She was born in Freiburg, Germany and studied at the medical schools of the Ludwig Maximilian University in Munich, the Free University of Berlin and the University of Hamburg where she graduated with full honors. In addition, she undertook clinical traineeships at the University of Aberdeen in Scotland, the University of New South Wales in Sydney, the University of California San Diego, the University of Capetown and at Harvard Medical School. She holds the ECFMG certificate and subsequently obtained the Massachusetts Medical Licence after having completed the American Medical Graduate Examination in the Medical Sciences (FMGEMS). She had her postgraduate training in Internal Medicine and Cardiology at the University Hospital Rudolf Virchow, the University Hospital Benjamin Franklin and the German Heart Center Berlin. As an ensuing step she completed a two and a half year clinical and research electrophysiology fellowship at Brigham and Women’s Hospital in Boston. Since the year 2000 she has been staff member at the University Hospital in Zurich, Switzerland. In 2004 she habilitated to become adjunct professor (venia legendi) at the University Zurich. She was offered the co-head position of Cardiology and Pulmonary Medicine at the University Hospital Benjamin Franklin Berlin in 2006 but decided to stay at the University of Zurich to become Senior Staff and Professor of Cardiology. In 2007 she was appointed co-director of arrhythmias and electrophysiology.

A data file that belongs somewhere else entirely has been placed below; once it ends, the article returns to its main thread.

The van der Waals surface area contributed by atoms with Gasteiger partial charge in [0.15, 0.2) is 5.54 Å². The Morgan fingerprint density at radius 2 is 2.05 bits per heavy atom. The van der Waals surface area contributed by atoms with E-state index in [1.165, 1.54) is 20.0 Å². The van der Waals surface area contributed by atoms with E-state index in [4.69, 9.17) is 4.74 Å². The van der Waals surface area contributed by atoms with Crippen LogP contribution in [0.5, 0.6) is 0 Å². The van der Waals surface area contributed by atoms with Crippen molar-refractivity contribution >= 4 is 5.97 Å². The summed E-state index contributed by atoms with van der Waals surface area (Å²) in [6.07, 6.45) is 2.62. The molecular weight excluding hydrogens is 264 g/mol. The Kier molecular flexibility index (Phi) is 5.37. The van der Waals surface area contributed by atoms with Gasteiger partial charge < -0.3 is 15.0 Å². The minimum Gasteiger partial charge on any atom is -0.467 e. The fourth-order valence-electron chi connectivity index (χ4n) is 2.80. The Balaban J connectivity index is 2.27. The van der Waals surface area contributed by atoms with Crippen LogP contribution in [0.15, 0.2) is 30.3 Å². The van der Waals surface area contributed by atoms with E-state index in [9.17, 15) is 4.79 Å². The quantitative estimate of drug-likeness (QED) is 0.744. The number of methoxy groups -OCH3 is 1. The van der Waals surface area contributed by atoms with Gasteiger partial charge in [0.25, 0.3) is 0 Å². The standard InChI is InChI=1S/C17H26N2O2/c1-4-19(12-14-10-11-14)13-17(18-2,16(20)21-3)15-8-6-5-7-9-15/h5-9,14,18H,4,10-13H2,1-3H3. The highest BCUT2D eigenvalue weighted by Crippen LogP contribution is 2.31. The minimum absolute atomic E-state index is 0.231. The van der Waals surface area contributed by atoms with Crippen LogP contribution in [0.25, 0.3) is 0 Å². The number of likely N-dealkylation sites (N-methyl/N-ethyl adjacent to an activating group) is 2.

Corinna Brunckhorst is a fellow of the European Society of Cardiology (ESC) and board member of the European Heart Rhythm Association (EHRA). She serves as reviewer for numerous international cardiology journals and has been associate editor of the European Heart Journal since 2012. She has widely published in all major cardiology journals and edited/co-authored multiple books.

She is founder of the Swiss Arrhythmogenic Right Ventricular Cardiomyopathy (ARVC) Center of Excellence, is a member of the international ARVC Task Force and co-authored the international consensus statement on the treatment of this disease. Her research is focused on the diagnosis and treatment of arrhythmias with particular emphasis on atrial fibrillation, ventricular tachycardia, catheter mapping and ablations, risk stratification and the management of ARVC.